The technical assistance the CCNA provides relies upon the recognized best practices and expertise of exemplar state teams and other experts in nursing education and other relevant areas, such as asset mapping. The aim is to help advance the efforts of states newer to the process of increasing nursing education capacity. Three specific types of technical assistance are designed to support the needs of all 30 state teams. Because the teams are at varying stages of progress, they have varying needs for assistance.


Targeted technical assistance is available to those teams most likely to successfully increase education capacity or redesign nursing education in their states, based on a strong history of progress toward that goal. Examples of targeted technical assistance include site visits to places that have already achieved success. Teams committed to or already implementing education redesign and increasing education capacity have made site visits to Mississippi and Oregon. Those teams committed to implementing or regionalizing simulation learning made a site visit to the Smart Hospital at the University of Texas-Arlington.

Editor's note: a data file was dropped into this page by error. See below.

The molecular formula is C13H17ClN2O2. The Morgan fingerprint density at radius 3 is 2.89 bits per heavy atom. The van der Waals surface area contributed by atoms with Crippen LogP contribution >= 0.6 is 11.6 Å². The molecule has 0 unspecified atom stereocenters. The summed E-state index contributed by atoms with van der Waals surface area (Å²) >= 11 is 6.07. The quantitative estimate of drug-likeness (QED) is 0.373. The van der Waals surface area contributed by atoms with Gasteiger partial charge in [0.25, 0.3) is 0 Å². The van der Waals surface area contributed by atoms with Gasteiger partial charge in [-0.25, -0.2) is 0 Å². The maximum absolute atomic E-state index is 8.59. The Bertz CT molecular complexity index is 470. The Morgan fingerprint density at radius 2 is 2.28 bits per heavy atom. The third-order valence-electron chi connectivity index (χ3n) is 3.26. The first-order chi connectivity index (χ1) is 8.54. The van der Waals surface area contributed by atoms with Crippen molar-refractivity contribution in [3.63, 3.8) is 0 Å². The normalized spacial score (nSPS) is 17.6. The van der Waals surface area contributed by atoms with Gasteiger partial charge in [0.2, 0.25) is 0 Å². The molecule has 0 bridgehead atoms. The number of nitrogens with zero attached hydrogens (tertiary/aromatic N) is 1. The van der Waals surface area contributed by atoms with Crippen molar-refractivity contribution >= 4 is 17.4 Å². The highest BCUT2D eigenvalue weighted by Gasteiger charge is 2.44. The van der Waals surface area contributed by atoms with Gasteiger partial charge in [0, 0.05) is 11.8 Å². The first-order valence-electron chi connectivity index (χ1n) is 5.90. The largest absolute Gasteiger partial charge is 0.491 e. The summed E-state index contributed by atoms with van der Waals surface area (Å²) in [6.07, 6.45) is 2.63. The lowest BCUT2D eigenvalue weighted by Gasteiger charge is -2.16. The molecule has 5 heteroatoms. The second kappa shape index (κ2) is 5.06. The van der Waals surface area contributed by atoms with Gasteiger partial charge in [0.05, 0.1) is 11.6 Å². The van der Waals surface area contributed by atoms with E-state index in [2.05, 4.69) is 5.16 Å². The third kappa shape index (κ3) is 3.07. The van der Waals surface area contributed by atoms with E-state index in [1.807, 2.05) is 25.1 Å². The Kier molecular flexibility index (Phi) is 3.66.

Targeted technical assistance also includes learning communities, which are self-selected groups with similar strategic priorities. One learning community focuses on education redesign, including the development of evidence-based core curricula and new partnerships between community colleges and universities. Another learning community, on technology, covers innovations such as automated clinical placement systems, online learning, and clinical simulation. The learning communities connect via an extranet accessed through the CCNA Web site.


Active technical assistance is available to all 30 state teams and facilitates the transfer of knowledge from state exemplars. Conference calls and Webinars are scheduled for the fourth Wednesday of each month on topics requested by state teams. Topics have included state support (policy, regulation, and funding) for nursing education, federal and philanthropic funding opportunities, the effect of the economic downturn on the supply of and demand for nurses, strategic partnerships, and the Massachusetts education redesign model. During these conference calls and Webinars, exemplar state teams and experts on the topics share their solutions, best practices, and lessons they've learned and facilitate postpresentation discussion.


Although teams benefit from grant-funding support for their work, the CCNA doesn't have the capacity to develop and write grants for individual teams. For those state teams that want to write grants but lack the benefit of university-based grant-writing partners, we contracted for the services of a seasoned grant writer and reviewer. The state team drafts a response to the request for proposal, and the contracted grant writer assists with formatting the grant submission and reviewing its content.